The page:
“It depends what you are hunting, but yes we started to increase our defences, most of all in the last dozen years or so. We had some wealth now to invest in trade with our new friends, to improve our buildings, our farms, our health, but only slowly. And then he came and saw, and was trusted. What was agreed I can’t say, but he left, and then we began to import through our friends from the Middle Sea more new goods, purely for trade with Logres, items highly taxed there on which we could make a good surplus. He helped us, knew the right people, so that none of it could be traced back to us, and then the wealth began to flow and we could do the things we needed more quickly, and begin our work outside.”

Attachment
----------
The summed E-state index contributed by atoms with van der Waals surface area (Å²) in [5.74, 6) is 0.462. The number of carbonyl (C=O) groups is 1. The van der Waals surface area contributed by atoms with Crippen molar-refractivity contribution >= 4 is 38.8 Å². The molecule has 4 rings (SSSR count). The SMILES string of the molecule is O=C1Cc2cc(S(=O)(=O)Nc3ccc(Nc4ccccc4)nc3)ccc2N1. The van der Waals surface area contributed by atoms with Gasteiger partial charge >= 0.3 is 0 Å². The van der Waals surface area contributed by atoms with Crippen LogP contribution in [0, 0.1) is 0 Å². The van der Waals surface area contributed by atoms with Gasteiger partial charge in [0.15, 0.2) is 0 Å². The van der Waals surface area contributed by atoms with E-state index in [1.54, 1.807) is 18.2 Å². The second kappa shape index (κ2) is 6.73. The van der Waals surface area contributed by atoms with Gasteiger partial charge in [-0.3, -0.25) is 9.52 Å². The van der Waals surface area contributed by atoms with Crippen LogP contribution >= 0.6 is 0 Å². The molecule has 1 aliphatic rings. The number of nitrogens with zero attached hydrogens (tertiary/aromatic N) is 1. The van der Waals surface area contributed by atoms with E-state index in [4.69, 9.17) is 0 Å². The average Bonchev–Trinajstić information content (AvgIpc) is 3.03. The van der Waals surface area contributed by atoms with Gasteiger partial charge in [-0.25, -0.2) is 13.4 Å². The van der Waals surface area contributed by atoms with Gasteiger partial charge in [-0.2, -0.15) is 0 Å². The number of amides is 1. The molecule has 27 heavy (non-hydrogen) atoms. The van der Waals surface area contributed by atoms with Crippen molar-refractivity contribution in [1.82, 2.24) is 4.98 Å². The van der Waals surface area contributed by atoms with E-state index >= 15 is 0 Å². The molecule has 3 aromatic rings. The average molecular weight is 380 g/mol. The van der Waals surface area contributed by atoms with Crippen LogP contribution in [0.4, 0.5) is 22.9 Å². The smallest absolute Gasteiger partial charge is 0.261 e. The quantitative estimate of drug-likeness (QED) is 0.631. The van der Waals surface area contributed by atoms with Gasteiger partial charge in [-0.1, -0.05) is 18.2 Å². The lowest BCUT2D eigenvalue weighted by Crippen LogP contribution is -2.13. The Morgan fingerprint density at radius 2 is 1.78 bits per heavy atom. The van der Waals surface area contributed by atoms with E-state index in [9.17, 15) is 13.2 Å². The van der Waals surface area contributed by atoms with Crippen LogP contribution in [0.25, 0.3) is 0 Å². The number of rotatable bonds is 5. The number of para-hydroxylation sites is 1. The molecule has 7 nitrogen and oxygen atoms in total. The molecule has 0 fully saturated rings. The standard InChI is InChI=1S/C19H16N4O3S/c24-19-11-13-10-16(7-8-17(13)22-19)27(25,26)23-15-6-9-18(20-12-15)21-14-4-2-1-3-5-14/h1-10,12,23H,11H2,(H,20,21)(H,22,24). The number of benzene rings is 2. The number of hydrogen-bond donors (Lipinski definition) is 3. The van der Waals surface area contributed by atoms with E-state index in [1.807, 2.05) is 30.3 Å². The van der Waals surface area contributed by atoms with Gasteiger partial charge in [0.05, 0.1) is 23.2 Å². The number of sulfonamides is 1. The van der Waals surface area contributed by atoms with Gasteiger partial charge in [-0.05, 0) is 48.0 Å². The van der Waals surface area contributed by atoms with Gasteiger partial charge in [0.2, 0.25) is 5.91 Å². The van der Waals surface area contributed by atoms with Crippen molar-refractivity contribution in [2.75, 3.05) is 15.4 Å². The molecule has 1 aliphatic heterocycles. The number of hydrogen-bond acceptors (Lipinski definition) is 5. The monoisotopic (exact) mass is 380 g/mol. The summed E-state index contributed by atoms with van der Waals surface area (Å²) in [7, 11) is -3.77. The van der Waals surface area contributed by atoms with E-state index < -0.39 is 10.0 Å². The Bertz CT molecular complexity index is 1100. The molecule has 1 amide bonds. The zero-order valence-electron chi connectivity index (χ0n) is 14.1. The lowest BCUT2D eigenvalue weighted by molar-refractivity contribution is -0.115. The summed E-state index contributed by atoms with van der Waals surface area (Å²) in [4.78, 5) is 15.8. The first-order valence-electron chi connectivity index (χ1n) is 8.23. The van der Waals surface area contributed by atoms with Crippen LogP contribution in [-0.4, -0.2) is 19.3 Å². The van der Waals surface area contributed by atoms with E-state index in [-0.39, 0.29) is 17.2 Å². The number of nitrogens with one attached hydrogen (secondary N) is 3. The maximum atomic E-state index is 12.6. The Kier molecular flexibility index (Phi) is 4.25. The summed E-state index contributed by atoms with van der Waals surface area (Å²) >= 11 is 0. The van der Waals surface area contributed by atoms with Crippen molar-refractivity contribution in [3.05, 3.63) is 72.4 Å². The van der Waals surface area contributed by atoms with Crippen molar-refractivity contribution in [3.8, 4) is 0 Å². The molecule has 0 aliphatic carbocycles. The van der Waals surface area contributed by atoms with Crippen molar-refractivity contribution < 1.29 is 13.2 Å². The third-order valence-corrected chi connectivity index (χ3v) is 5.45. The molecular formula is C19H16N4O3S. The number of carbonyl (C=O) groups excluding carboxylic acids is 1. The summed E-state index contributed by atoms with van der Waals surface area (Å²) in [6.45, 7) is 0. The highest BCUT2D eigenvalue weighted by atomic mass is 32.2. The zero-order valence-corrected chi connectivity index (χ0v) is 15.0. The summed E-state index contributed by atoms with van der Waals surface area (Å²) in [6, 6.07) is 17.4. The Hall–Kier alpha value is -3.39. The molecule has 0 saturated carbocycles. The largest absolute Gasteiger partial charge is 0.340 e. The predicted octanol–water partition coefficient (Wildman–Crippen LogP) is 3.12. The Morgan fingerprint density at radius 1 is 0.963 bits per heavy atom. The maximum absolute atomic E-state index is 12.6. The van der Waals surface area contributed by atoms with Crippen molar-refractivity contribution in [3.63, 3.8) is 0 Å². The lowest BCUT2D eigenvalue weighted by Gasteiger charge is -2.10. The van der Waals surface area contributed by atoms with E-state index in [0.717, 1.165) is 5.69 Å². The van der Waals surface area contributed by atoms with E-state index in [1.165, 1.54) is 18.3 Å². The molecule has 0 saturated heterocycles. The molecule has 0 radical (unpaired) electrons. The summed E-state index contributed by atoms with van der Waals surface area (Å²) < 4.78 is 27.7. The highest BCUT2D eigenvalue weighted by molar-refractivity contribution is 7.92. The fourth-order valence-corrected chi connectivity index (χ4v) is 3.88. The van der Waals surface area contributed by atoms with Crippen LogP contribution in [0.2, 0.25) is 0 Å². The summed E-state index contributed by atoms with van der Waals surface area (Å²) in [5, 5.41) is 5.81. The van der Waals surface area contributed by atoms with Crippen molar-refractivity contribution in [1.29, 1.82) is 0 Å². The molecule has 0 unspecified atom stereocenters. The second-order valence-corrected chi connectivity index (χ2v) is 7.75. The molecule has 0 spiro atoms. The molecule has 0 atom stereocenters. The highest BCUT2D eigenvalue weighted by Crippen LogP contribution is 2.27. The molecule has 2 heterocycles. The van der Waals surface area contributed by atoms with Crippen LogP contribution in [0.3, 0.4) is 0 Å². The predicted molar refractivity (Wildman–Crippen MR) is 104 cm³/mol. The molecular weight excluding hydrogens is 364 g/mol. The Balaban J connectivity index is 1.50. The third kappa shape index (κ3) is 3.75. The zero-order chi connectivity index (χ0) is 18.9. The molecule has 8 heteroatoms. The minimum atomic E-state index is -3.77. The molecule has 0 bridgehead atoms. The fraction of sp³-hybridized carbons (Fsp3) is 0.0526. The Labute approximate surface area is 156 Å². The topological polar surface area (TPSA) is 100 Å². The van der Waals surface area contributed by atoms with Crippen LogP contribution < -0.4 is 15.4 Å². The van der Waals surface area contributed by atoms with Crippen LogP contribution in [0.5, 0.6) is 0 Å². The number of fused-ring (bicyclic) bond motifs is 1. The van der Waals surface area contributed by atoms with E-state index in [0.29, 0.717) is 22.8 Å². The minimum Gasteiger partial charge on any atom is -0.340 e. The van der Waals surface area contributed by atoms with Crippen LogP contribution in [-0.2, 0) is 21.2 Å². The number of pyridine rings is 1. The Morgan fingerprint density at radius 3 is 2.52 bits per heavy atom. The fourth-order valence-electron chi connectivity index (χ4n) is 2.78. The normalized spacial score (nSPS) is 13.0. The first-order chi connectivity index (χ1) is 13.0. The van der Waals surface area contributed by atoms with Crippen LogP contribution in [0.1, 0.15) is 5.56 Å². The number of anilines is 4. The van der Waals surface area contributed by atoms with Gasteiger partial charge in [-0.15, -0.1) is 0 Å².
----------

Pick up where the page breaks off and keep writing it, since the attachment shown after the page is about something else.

“My God, you’re smugglers! Is that what was in the warehouse, drugs? Please no… I don’t believe it!”
The others just waited, stony-faced, leaving it to Iltud to find the words. He nodded miserably. “Yes, we smuggle, just like the forebears of our neighbours in the outside in former times, but not drugs, not things illegal in Logres, only those highly taxed where the government keeps most of the surplus. We do not touch drugs. Mainly cigarettes and tobacco, light and easy to transport, very profitable and easy to sell, less commonly gold and silver, antiquities and old things of value, fuel sometimes, that’s all, nothing bad, I swear.”
Sally looked at the others. Martha was all business, Petroc didn’t seem to see what the fuss was about, Gillian was blushing. “Gillian, how could you go along with this? How could you? Is he telling the truth, no drugs?”